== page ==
How an app can help reduce the risk of strokes via medication adherence, blood pressure monitoring, and lifestyle changes
You can reduce the risk of having a stroke via strict medication adherence to your anticoagulants and controlling your symptoms effectively. Find out how MyTherapy can help you below ...
A stroke happens when the blood supply to a part of your brain is either interrupted or reduced, meaning that the brain tissue is deprived of oxygen and nutrients. Brain cells begin to die very quickly and strokes therefore need to be treated as serious medical emergencies. Without quick and effective treatment, strokes can cause brain injury or death.
There are several long-term health conditions that can significantly increase the risk of developing strokes, such as high blood pressure, high cholesterol, and atrial fibrillation. While medications specific to these conditions can alleviate their symptoms, these tablets often do not eliminate the risk of stroke. You will therefore need to take additional medication, such as anticoagulants (more commonly known as ‘blood thinners’). Anticoagulants essentially prevent your blood from clotting.
However, medications won’t work for you if you don’t take them correctly. Medication adherence can be challenging, especially with the hustle and bustle of day-to-day life. This is where medication and health tracker apps, like MyTherapy, can help you and offer you the support you need when it comes to medication adherence.
MyTherapy, one of Europe’s leading medication reminder and health tracker apps, was specifically developed for patients with long-term health conditions. The app generates personalized medication reminders each day, helping you take your medication exactly as prescribed by your healthcare professional. The medications can be added to the app by simply scanning the barcode of the packaging or by searching in the app’s built-in databases. You can also use the alarm notifications to remind you of any upcoming doctors’ appointments.
More than just a medication reminder, MyTherapy also features a digital health diary that you can use to log your blood pressure, cholesterol, weight, and other important measurements. You can also use the diary for tracking your health activities, such as walking or other forms of exercise.
All the data logged into the app is compiled into a monthly report, which you can share with your healthcare professional. This allows you to work closely with your doctor and ensures that you are doing well on your current treatment. The app, which is clinically proven to increase adherence rates, is also continuously being updated based on feedback from our users. This ensures that the team at smartpatient, the company behind the app, consistently works towards improving the app to meet your health needs.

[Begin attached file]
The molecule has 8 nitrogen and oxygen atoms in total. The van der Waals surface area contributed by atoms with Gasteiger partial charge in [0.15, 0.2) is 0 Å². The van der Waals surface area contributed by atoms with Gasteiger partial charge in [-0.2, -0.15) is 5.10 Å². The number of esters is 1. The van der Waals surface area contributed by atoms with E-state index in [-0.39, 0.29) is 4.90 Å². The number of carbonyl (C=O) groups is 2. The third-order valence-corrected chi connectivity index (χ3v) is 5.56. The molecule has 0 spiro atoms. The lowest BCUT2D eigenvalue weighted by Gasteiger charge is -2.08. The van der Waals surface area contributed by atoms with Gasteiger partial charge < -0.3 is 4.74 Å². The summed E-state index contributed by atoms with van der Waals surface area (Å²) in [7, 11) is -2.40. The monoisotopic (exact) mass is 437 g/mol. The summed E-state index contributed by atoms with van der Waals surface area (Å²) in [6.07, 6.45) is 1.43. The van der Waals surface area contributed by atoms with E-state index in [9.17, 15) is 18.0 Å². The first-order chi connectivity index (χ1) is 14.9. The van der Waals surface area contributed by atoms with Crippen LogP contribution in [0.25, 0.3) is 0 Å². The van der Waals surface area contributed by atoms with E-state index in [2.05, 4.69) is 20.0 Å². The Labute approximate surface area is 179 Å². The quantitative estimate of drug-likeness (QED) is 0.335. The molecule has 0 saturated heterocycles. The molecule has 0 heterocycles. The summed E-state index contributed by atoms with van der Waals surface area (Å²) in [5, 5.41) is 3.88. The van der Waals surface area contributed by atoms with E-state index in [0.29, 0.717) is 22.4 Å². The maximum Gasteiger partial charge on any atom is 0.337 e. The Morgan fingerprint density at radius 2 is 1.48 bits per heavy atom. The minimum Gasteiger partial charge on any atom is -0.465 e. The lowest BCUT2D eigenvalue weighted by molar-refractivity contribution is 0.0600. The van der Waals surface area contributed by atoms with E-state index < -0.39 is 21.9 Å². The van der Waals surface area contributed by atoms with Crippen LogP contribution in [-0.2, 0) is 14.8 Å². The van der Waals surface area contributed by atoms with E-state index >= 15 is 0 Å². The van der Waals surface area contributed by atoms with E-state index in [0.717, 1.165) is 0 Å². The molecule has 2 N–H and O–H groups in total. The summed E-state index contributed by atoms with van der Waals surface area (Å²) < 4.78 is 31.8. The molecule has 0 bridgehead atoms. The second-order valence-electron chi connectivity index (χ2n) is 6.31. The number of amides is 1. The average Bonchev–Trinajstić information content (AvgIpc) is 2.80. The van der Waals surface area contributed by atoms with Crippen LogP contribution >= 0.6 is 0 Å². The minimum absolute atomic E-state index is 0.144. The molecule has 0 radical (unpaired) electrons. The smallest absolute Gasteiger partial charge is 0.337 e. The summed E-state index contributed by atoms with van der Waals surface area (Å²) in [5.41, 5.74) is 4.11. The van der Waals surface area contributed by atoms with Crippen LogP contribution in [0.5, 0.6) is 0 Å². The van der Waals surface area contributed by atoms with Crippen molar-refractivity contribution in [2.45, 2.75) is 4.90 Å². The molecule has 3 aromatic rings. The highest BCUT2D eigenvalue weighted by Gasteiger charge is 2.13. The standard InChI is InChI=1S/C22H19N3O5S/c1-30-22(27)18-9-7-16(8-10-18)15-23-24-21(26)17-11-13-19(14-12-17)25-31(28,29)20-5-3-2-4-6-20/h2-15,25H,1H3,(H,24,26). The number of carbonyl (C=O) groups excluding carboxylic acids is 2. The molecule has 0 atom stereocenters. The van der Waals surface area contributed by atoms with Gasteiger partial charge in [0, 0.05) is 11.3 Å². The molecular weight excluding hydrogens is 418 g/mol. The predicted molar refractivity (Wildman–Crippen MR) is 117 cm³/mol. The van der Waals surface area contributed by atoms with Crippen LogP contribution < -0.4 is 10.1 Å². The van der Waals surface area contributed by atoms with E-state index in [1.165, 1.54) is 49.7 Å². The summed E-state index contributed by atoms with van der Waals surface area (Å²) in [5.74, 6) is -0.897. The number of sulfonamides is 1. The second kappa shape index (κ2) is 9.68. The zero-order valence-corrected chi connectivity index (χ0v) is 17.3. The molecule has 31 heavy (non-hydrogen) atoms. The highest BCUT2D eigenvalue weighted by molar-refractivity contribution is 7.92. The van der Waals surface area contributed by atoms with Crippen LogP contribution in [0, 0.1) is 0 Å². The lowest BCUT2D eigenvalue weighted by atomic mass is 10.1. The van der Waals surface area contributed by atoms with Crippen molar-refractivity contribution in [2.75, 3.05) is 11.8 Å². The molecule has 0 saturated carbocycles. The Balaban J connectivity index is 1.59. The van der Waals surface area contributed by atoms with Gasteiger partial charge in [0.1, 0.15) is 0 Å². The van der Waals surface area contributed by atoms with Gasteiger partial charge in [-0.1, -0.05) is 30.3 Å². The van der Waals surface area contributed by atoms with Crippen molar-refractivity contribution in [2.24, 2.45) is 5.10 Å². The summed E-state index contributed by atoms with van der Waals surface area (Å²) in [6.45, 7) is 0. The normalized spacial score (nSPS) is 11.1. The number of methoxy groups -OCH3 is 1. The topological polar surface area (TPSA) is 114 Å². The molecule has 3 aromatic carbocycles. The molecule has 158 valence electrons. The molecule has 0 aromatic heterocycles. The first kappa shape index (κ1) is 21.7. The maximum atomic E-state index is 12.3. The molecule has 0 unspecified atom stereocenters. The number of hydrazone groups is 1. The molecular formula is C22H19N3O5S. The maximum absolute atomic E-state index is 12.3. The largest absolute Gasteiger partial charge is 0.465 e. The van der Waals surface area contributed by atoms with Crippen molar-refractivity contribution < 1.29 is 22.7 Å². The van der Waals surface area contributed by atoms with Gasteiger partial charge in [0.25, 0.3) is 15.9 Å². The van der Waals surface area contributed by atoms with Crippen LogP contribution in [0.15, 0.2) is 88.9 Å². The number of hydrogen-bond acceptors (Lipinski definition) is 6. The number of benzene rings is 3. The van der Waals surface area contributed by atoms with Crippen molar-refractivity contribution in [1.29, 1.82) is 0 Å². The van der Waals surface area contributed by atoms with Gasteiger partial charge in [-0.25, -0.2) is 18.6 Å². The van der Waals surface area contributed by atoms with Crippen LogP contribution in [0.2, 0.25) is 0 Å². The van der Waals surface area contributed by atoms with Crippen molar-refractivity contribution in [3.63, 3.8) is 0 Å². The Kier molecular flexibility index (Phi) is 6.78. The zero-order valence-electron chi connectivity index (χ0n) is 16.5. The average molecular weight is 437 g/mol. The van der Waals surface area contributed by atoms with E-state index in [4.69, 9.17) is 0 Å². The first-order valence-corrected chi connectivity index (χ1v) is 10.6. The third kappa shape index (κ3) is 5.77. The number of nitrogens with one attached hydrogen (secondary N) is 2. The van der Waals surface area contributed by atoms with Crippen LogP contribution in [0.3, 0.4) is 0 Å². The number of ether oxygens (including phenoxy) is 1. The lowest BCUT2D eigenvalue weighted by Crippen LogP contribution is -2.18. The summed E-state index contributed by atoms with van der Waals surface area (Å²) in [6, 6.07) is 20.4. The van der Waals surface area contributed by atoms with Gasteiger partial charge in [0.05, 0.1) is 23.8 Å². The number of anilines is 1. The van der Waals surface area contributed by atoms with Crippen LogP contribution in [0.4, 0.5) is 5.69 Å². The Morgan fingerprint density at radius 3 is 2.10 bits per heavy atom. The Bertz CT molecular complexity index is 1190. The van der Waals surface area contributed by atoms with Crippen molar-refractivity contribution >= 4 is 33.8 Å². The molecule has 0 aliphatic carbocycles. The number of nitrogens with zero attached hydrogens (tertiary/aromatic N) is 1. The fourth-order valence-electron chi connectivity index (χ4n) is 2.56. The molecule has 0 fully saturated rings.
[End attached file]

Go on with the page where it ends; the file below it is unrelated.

The Main Symptoms of a Stroke
Strokes are often referred to as “brain attacks” and they can happen to anyone at any time. Strokes occur when the blood supply to part of the brain is reduced or cut off. They may be caused by a blocked artery (called an ischemic stroke) or the leaking/ bursting of a blood vessel (called a hemorrhagic stroke). When the blood supply is reduced or cut-off, the affected brain cells do not receive the oxygen and glucose they need to survive and begin to die. When these brain cells die, the abilities controlled by that specific area of the brain are lost (for example, memory and muscle control). Strokes can lead to brain injury, disability, and death; so the earlier they are treated, the less the damage will be. Because different parts of the brain affect different parts of the body, the symptoms of a stroke depend on which area of the brain is affected. For this reason, the signs of a stroke vary from person to person. In most cases, the onset of symptoms is sudden and typically affect the face, speech, and arm strength due to paralysis or numbness. For example, a person experiencing a stroke may be unable to smile and lift both arms and keep them up and his/ her speech may be slurred and unclear.
Aside from these main symptoms, several others exist:
- Paralysis of one side of the body
- Trouble with seeing in one or both eyes
- Sudden confusion, dizziness, or unsteadiness
- Sudden severe headaches
- Problems understanding other people
- Difficulties swallowing
- Loss of consciousness
If you suspect that you are or someone else is having a stroke, you must call an ambulance immediately. The quicker a stroke is treated, the less brain damage there will be.
In a related condition called a transient ischemic attack (TIA), the blood supply to the brain is only interrupted temporarily. Therefore, TIAs are often referred to as “mini-strokes”. They cause the same symptoms of a stroke, but only last for a short period of time and not longer than 24 hours. TIAs can be used as a warning sign that a full stroke can occur. Once again, you should call emergency services immediately if you experience stroke-like symptoms.
Ischemic Strokes and Hemorrhagic Strokes
There are two types of strokes that each have different causes.